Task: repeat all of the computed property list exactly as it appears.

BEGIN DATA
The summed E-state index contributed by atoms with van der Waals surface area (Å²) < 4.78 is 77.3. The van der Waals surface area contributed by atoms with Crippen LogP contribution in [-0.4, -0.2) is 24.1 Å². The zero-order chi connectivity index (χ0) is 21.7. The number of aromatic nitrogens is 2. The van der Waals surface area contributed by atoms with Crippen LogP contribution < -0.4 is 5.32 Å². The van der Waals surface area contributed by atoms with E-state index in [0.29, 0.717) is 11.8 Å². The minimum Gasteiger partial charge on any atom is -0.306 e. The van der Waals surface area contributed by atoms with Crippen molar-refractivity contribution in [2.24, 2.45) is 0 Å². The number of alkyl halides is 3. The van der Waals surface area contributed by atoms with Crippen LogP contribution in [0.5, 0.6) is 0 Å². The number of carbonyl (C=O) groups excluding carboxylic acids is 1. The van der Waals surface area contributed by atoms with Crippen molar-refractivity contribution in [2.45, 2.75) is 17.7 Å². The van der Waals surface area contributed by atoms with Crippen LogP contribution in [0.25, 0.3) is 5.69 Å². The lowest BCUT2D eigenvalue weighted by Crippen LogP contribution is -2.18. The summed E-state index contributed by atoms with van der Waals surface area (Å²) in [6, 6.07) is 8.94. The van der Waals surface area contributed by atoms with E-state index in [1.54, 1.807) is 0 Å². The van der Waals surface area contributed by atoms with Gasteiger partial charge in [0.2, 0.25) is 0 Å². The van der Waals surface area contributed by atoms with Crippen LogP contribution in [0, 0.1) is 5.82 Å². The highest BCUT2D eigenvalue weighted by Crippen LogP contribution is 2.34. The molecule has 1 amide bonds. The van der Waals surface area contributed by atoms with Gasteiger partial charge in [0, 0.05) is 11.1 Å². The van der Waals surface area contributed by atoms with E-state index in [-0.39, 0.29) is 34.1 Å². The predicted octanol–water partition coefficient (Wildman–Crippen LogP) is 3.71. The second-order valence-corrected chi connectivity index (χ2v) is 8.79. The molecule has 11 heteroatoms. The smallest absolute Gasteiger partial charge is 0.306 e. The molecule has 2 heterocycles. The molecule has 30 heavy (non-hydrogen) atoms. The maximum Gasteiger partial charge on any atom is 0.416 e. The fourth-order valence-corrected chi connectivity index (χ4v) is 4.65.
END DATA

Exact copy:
The summed E-state index contributed by atoms with van der Waals surface area (Å²) < 4.78 is 77.3. The van der Waals surface area contributed by atoms with Crippen LogP contribution in [-0.4, -0.2) is 24.1 Å². The zero-order chi connectivity index (χ0) is 21.7. The number of aromatic nitrogens is 2. The van der Waals surface area contributed by atoms with Crippen LogP contribution < -0.4 is 5.32 Å². The van der Waals surface area contributed by atoms with E-state index in [0.29, 0.717) is 11.8 Å². The minimum Gasteiger partial charge on any atom is -0.306 e. The van der Waals surface area contributed by atoms with Crippen molar-refractivity contribution in [2.24, 2.45) is 0 Å². The number of alkyl halides is 3. The van der Waals surface area contributed by atoms with Crippen LogP contribution in [0.5, 0.6) is 0 Å². The number of carbonyl (C=O) groups excluding carboxylic acids is 1. The van der Waals surface area contributed by atoms with Crippen molar-refractivity contribution in [2.45, 2.75) is 17.7 Å². The van der Waals surface area contributed by atoms with Crippen LogP contribution in [0.25, 0.3) is 5.69 Å². The lowest BCUT2D eigenvalue weighted by Crippen LogP contribution is -2.18. The summed E-state index contributed by atoms with van der Waals surface area (Å²) in [6, 6.07) is 8.94. The van der Waals surface area contributed by atoms with E-state index in [1.54, 1.807) is 0 Å². The van der Waals surface area contributed by atoms with Gasteiger partial charge in [0.2, 0.25) is 0 Å². The van der Waals surface area contributed by atoms with Crippen LogP contribution in [0, 0.1) is 5.82 Å². The highest BCUT2D eigenvalue weighted by Crippen LogP contribution is 2.34. The molecule has 1 amide bonds. The van der Waals surface area contributed by atoms with Gasteiger partial charge in [0, 0.05) is 11.1 Å². The van der Waals surface area contributed by atoms with E-state index in [-0.39, 0.29) is 34.1 Å². The predicted octanol–water partition coefficient (Wildman–Crippen LogP) is 3.71. The second-order valence-corrected chi connectivity index (χ2v) is 8.79. The molecule has 11 heteroatoms. The smallest absolute Gasteiger partial charge is 0.306 e. The molecule has 2 heterocycles. The molecule has 30 heavy (non-hydrogen) atoms. The maximum Gasteiger partial charge on any atom is 0.416 e. The fourth-order valence-corrected chi connectivity index (χ4v) is 4.65.